Shaara (A Blaze of Glory, 2012, etc.) continues to draw powerful novels from the bloody history of the Civil War, offering here an account of the siege of Vicksburg.
Analyzing what historians call the "brilliant and innovative" campaign to secure the Mississippi River for the Union, Shaara rides into the camps of Grant and Sherman and lurks with Pemberton, the general charged with the Confederate’s linchpin defense. Shaara also follows Lucy Spence, young resident of besieged Vicksburg, and Fritz Bauer, Wisconsin infantryman and Shiloh veteran. Apart from the occasional anachronism—"jerk" as a denigration in 1863?—the dialogue intrigues. Shaara aptly reveals the main actors: Grant, stoic, driven, not given to micromanagement; Sherman, anxious, high-strung, engaged even when doubting Grant’s strategy; Pemberton, a ditherer, caught between the conflicting demands of his personal enemy Joseph Johnston and his personal friend Jefferson Davis, beset by disobedient underlings, and perceived disloyal because of his Pennsylvania origins. Diagrams deconstruct the initial steps in Grant’s end-run campaign, the naval bombardment, the bloody battle prior to the siege and the subsequent trench warfare. Shaara writes competently of the "fog of war," the inevitable confusion made worse during that period by lack of secure communication. The best of Shaara’s work comes as he follows Spence and Bauer. Spence evolves believably from a sheltered young woman to a gore-stained, dedicated nurse and, amid Shaara’s graphic descriptions of combat, Bauer holds hard to his fragile courage and learns to kill, becoming a coldblooded sharpshooter.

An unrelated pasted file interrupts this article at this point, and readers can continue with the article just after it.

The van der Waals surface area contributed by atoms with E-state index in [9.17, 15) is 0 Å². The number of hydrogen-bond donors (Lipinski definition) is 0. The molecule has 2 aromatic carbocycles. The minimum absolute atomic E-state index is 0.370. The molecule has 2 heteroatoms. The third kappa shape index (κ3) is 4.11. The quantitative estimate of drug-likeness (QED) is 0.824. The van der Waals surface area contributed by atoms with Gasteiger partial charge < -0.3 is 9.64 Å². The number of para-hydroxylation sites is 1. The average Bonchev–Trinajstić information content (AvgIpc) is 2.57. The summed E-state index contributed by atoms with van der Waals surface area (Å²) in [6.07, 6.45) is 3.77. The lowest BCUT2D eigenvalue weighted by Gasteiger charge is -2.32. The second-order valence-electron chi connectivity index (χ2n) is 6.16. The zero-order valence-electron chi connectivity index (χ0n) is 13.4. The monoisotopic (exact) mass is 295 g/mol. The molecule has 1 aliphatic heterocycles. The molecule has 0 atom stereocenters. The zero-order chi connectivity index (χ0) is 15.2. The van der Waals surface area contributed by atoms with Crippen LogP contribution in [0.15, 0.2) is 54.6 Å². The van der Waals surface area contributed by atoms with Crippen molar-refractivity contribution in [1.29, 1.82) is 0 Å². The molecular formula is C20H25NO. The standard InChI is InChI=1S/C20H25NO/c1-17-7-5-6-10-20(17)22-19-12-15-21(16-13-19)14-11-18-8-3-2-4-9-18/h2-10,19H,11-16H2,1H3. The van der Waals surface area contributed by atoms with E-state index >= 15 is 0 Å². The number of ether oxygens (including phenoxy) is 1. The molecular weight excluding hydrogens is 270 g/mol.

A sesquicentennial series volume worth a Civil War buff’s attention.